Also known as the Swiss Cheese plant, Monstera Deliciosa are native to Mexico and Central America. This tropical plant features leaves with holes, which lend to their exotic vibe. It needs moderate watering and indirect light (bright to medium is best).
The Monstera’s leaf-holes are called fenestrations and are theorized to maximize sun fleck capture on the forest floor by increasing the spread of the leaf while decreasing the mass of leaf cells to support.
Two different species of Monstera are cultivated as houseplants – Monstera deliciosa and Monstera adansonii. Monstera adansonii is distinguished from M. deliciosa by having longer, tapering leaves, as well as having completely enclosed leaf holes. Monstera deliciosa leaf holes eventually grow towards the edge and open as they mature.
They do produce edible fruit, especially Monstera deliciosa, though they rarely flower or produce edible fruit indoors. Monsteras were made known formally to the botanical world during the early 20th century, although they had been known for much longer by the indigenous peoples of Central America.
How to Care for Swiss Cheese Plant
This plant thrives in bright to medium indirect light. It is not suited for intense, direct sun but can be acclimated to withstand it.
Water every 1-2 weeks, allowing the soil to dry out between waterings. Expect to water more often in brighter light and less often in lower light. Like many plants, Monsteras can benefit from filtered water or water left out overnight before using.
Normal room humidity will do but they prefer humid conditions if possible.
Most houseplants prefer temps in the 65°F-85°F range. It’s best not to let it go below 60°F.
Use a well-draining potting mix. Mix in ingredients such as perlite or lava rocks to increase soil aeration as need.
The Monstera is an easy-going plant and is generally pest-free. Treat pests as soon as they appear with weekly sprays of a natural pesticide like neem oil and regular wipe-downs of the plant.
|Leaves turning brown and crispy at the edges||Thirsty plant, underwatered or a high salt build up|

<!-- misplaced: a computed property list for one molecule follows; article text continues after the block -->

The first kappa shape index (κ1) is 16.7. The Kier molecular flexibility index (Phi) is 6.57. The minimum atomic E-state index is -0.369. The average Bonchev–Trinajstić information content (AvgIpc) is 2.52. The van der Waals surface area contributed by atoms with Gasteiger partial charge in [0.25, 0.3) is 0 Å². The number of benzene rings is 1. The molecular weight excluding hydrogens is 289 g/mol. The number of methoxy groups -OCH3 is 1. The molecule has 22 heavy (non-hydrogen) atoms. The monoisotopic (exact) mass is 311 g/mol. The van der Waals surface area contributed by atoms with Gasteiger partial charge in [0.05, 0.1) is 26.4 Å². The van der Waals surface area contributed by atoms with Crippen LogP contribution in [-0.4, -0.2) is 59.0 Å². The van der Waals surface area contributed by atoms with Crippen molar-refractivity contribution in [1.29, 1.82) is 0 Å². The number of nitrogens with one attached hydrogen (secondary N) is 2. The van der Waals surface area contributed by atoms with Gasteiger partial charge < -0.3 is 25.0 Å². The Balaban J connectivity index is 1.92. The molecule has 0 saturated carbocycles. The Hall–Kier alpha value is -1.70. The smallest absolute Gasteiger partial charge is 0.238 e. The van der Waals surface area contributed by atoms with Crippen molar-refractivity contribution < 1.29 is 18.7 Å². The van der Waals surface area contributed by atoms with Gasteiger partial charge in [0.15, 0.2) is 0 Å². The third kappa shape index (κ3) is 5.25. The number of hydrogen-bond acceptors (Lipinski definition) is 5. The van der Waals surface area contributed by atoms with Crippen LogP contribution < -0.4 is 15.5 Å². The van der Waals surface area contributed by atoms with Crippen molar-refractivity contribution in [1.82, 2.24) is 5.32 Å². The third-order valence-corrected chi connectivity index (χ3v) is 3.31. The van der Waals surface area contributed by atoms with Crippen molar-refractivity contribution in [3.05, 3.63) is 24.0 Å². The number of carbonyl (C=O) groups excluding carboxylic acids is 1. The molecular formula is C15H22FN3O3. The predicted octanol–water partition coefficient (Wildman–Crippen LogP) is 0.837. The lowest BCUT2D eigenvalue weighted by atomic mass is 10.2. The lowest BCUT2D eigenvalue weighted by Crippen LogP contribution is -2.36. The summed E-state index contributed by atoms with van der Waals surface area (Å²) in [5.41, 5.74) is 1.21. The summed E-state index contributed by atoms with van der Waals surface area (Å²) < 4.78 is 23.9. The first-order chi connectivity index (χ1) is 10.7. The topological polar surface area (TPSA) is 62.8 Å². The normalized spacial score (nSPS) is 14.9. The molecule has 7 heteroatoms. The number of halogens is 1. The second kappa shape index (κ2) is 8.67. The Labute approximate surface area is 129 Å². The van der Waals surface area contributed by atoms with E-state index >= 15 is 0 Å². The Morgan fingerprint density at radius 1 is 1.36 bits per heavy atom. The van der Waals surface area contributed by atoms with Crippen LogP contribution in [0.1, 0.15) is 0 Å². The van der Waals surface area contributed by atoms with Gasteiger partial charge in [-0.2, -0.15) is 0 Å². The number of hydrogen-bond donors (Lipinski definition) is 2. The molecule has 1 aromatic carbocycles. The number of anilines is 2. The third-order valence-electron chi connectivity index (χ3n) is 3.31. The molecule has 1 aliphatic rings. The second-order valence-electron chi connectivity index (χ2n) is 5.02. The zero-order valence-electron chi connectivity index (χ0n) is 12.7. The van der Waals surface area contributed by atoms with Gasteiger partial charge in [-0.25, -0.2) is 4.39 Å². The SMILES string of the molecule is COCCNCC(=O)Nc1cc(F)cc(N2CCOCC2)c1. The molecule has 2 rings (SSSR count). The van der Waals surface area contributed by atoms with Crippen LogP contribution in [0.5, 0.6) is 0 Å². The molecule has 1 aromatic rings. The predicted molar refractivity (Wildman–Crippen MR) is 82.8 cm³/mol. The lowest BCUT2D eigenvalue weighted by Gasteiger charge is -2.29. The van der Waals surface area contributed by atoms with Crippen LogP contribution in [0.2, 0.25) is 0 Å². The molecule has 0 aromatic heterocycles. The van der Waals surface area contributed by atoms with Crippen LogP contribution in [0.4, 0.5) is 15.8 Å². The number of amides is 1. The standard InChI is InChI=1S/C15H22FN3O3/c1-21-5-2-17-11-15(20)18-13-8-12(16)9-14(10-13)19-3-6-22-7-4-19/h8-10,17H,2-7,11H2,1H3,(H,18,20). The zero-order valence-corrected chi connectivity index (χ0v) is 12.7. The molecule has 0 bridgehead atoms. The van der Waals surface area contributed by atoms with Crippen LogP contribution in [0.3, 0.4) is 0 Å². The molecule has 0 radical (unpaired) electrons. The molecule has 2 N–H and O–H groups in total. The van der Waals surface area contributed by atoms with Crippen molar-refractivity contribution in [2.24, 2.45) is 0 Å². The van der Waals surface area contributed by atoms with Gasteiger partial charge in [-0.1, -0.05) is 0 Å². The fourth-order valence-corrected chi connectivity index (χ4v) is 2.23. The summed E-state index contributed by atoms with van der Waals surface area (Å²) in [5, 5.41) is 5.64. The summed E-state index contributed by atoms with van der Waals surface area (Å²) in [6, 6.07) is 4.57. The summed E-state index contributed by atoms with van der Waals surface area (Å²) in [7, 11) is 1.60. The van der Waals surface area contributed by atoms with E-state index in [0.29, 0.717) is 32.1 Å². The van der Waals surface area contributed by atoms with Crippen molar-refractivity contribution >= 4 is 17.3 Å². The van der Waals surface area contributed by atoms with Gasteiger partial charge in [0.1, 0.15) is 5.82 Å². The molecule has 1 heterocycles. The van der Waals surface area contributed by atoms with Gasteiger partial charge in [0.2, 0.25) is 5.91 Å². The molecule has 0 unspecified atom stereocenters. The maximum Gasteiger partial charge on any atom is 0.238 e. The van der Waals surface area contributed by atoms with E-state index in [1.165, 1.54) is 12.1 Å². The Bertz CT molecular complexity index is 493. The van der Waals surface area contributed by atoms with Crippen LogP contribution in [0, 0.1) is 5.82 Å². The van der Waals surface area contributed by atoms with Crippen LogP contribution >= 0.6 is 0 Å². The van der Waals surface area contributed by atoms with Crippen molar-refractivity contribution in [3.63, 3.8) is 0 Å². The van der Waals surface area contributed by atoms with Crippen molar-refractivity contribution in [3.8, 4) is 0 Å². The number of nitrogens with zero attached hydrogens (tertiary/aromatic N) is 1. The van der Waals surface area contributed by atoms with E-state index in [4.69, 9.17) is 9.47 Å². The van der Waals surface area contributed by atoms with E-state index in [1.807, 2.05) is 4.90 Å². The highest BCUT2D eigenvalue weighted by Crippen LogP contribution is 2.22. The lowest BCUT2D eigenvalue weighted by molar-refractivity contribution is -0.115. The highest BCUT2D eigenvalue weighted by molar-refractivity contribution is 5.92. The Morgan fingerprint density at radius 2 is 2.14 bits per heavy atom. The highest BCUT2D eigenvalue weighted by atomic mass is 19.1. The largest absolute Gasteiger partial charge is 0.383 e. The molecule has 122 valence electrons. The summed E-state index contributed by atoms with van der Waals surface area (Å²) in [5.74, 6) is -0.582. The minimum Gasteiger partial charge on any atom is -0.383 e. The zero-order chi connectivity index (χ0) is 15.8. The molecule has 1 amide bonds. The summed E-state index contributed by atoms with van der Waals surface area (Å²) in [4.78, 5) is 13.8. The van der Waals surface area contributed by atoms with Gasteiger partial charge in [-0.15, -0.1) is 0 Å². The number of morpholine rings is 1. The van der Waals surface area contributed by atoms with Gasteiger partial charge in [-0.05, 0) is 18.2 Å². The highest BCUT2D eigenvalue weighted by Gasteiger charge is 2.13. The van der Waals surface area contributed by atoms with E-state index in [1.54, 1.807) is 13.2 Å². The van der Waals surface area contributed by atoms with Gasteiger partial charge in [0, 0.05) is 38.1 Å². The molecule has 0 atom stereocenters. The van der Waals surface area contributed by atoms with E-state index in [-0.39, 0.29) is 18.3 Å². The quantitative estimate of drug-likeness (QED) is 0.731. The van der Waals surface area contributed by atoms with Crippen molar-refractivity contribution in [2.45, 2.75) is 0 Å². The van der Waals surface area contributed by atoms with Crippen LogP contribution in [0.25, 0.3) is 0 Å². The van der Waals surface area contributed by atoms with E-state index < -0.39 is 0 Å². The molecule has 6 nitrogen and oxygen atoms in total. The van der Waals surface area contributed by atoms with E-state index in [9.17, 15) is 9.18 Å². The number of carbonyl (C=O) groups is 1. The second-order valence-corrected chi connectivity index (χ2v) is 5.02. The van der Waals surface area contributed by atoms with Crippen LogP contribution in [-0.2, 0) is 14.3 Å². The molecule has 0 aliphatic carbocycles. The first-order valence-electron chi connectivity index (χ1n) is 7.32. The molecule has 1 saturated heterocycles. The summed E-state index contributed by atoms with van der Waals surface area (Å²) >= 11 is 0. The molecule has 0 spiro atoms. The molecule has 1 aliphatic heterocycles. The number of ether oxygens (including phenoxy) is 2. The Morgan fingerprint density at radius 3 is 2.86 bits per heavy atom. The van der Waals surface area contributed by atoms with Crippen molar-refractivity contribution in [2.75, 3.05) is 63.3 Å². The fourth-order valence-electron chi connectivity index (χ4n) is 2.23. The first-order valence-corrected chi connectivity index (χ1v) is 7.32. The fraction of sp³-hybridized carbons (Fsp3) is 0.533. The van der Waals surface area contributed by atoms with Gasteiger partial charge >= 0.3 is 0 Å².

|Wilting plant, dry potting mix||Underwatered or pot-bound|
|Yellowing leaves or black stems, wet potting mix||Overwatered|
Monsteras can be irritating to cats, dogs, and humans if foliage consumed. The best practice is always to keep houseplants out of reach of small children and pets.
6 Fun Facts About Monsteras
They Can Get Very Tall
The Deliciosa can grow up to 70 feet tall and bear fruit in the wild.
Monstera Fruit is Delicious
In the wild, Monstera Deliciosa has incredibly rich fruit. It tastes like the combination of strawberries, passion fruit, mango, and pineapple and looks like a green ear of corn. The roots are used to make ropes and baskets in South America and as a snakebite remedy.
The Holes in Their Leaves Have a Purpose
Tropical rainforests are the natural habitat of the Monstera. By developing holes in its leaves, the large Monstera leaves are better suited to withstand heavy rainfall and wind as they let the elements pass through the holes. These abnormal leaves (monstera means strange in Latin) gave the plant its name. A Monstera leaf can’t create any extra holes during de lifespan of the leaf. All gaps already exist when the plant first produces the foliage. Older and healthier plants create leaves with increasingly more holes and older leaves with fewer holes tend to die off after some time.
It is Used to Make Furniture
The aerial roots from Monstera’s are used in Guatemala to make furniture that is like rotan furniture and baskets.
They Have Muscles
Sort off. We call this muscle the geniculum. It is the junction between the leaf blade and petiole. A geniculum is typical for the Monstera genus and allows the plant to direct its leaves towards the sun.
Monsteras Were First Discovered in 1693
The Monstera was first discovered and described by the French Botanist Charles Plumier.